La Bastide* de Revel
*Bastides -"new towns" of the Middle Ages (thirteenth and fourteenth century), located in the southwest of France characterized by a very specific architecture : a central square surrounded by arcades where the streets converge. www.tourisme-revel.com
I try to make most of my purchase sous la halle (under the market hall, built in 1342) as that is where the local producers and farmers sell their goods. There are a growing number of "Bio" (pronounced bee-oh) farmers who sell here, and bakers, cheese, confiture, wine and sausage makers who use organically grown flours, milk, fruit, and pork in what they make.
The vendor above on the left, who grows and bakes with organic grain, is one of my first stops for a small apple, pear or fig tart. I've settled on the vendor, above right, that bakes with levain nature for my whole wheat walnut or sesame bread. You can buy a whole or half loaf, which I find a common sense option for people who are living tout seul (alone), so they can have their fresh bread, too.
There are several good, local chèvre producers that I cycle through, depending on the length of the line, and several hen wives (as Ms Moon might say) who specialize in farm fresh brown eggs for ~2€ ($2.60) a dozen. The eggs might all look pretty much the same, but I must say I was thrown off balance when my favorite hen wife quit coming to market this year and I had to decide on another one.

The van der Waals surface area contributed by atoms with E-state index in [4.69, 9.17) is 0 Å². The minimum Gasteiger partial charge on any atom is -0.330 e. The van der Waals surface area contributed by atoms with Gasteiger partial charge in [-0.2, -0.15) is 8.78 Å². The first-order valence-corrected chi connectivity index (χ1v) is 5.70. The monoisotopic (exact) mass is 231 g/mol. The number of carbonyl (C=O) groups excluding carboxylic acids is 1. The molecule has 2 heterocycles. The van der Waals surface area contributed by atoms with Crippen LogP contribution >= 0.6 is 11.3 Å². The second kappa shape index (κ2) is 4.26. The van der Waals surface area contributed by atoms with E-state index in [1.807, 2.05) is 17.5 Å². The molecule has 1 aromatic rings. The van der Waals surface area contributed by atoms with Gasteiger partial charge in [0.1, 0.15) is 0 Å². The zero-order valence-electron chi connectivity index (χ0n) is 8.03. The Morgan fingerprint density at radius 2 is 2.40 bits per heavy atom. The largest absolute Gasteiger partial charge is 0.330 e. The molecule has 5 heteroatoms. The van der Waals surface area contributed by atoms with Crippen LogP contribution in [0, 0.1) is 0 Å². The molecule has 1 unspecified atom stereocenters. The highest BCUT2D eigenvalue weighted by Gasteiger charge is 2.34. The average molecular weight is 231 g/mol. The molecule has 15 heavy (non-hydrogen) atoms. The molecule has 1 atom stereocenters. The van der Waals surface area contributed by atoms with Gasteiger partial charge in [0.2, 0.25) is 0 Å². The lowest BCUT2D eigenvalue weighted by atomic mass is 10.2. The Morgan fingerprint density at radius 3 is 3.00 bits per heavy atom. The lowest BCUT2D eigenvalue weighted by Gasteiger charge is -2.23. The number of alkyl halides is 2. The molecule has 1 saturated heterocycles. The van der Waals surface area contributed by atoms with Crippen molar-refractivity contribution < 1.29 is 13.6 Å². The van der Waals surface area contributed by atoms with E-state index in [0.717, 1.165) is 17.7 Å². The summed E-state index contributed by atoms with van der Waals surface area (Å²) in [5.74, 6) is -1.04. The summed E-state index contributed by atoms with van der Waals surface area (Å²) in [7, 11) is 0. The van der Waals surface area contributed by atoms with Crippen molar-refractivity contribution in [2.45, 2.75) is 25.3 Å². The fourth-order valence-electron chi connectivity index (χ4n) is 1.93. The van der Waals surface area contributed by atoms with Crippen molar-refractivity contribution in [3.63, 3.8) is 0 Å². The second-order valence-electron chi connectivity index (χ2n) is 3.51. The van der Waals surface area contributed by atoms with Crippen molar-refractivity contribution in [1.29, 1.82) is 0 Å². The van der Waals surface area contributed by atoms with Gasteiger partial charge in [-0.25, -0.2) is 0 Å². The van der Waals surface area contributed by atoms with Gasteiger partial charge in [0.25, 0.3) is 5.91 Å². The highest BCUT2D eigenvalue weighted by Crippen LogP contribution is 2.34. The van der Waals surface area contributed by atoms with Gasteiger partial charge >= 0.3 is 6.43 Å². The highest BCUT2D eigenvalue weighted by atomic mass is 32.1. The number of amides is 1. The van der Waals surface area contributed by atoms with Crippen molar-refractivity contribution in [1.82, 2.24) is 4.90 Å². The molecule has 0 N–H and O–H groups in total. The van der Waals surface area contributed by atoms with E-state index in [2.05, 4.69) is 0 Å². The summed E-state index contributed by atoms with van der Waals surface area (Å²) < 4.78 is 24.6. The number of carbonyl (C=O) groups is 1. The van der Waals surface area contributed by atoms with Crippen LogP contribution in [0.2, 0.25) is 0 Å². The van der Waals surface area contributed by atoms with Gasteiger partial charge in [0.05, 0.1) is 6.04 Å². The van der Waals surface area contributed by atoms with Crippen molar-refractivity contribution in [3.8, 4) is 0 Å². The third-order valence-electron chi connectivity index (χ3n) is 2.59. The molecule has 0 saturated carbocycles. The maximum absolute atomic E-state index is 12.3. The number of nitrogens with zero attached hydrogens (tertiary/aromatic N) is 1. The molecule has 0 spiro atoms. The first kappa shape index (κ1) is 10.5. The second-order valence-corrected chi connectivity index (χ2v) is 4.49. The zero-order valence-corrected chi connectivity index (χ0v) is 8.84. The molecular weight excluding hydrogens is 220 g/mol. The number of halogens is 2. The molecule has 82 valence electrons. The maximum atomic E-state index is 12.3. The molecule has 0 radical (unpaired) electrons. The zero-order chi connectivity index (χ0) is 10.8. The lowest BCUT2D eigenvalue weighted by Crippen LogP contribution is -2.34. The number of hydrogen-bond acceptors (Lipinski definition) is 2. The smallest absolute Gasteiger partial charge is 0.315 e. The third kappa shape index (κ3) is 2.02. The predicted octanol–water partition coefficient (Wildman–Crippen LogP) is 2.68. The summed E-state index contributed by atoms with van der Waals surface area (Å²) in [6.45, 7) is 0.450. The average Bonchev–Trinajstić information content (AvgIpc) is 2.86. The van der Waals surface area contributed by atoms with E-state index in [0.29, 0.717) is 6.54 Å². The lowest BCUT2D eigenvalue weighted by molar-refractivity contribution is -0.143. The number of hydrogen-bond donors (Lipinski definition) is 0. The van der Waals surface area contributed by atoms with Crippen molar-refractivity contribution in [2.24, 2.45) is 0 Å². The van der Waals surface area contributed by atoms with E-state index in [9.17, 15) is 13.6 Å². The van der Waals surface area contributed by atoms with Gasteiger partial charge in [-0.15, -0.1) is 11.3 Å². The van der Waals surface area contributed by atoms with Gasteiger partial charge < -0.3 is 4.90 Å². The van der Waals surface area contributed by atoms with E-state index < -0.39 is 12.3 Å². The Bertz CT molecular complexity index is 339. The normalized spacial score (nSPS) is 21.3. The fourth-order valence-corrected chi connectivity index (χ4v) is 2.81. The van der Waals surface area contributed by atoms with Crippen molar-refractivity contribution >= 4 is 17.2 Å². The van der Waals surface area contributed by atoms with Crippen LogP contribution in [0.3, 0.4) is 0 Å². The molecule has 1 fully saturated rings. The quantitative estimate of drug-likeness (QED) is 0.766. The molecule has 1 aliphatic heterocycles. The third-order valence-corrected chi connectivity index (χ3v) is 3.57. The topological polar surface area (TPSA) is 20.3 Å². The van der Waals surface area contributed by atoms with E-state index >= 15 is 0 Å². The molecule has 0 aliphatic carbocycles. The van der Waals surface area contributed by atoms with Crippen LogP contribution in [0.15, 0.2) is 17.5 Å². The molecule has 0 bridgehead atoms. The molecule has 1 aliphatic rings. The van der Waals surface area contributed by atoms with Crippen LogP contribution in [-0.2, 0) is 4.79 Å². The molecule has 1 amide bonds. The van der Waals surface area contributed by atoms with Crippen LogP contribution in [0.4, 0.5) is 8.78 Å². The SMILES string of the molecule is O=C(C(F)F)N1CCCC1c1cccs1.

In the outer ring, sous les parasols (under the umbrellas), there are many more vendors with big rounds of cheese, barrels of olives and a large selection of fruits and vegetables, some also from this region and some from Spain, Morrocco or even the USA.
There are always seasonal specialties. This week it was cepes mushrooms from the forests of the Montagne Noir (Black Mountains), the range of wild and unspoiled countryside dotted with lakes and small medieval villages, which lies just above the Lauragais in which we live.
I purchased one of the smaller cepes, though as you can see from its comparison here to the chunk of pumpkin that I bought, this one mushroom was enough to make a bit of sauce (slice mushroom, sauté in butter, add a bit of crème fraîche and white pepper to taste) to go with the rôti de porc that I roasted for Sunday dinner.
Not sure if one enterprising farmer was anticipating a Thanksgiving dinner for local expats, but I sighted a pair of Dindon Royal (Royal Turkey), 40€ (~$50) for "the couple", no doubt a more gamey, less pumped up choice than a Butterball.
When I am through shopping, I ritually join the locals in parking my panier (indispensible rolling shopping bag), having a cup of coffee and eating my little tart at one of the cafes under the gallery that surrounds the market square.
Another satisfying haul from the Saturday market to be enjoyed all week and beyond.
Baisers de l'angle sud-ouest de la France!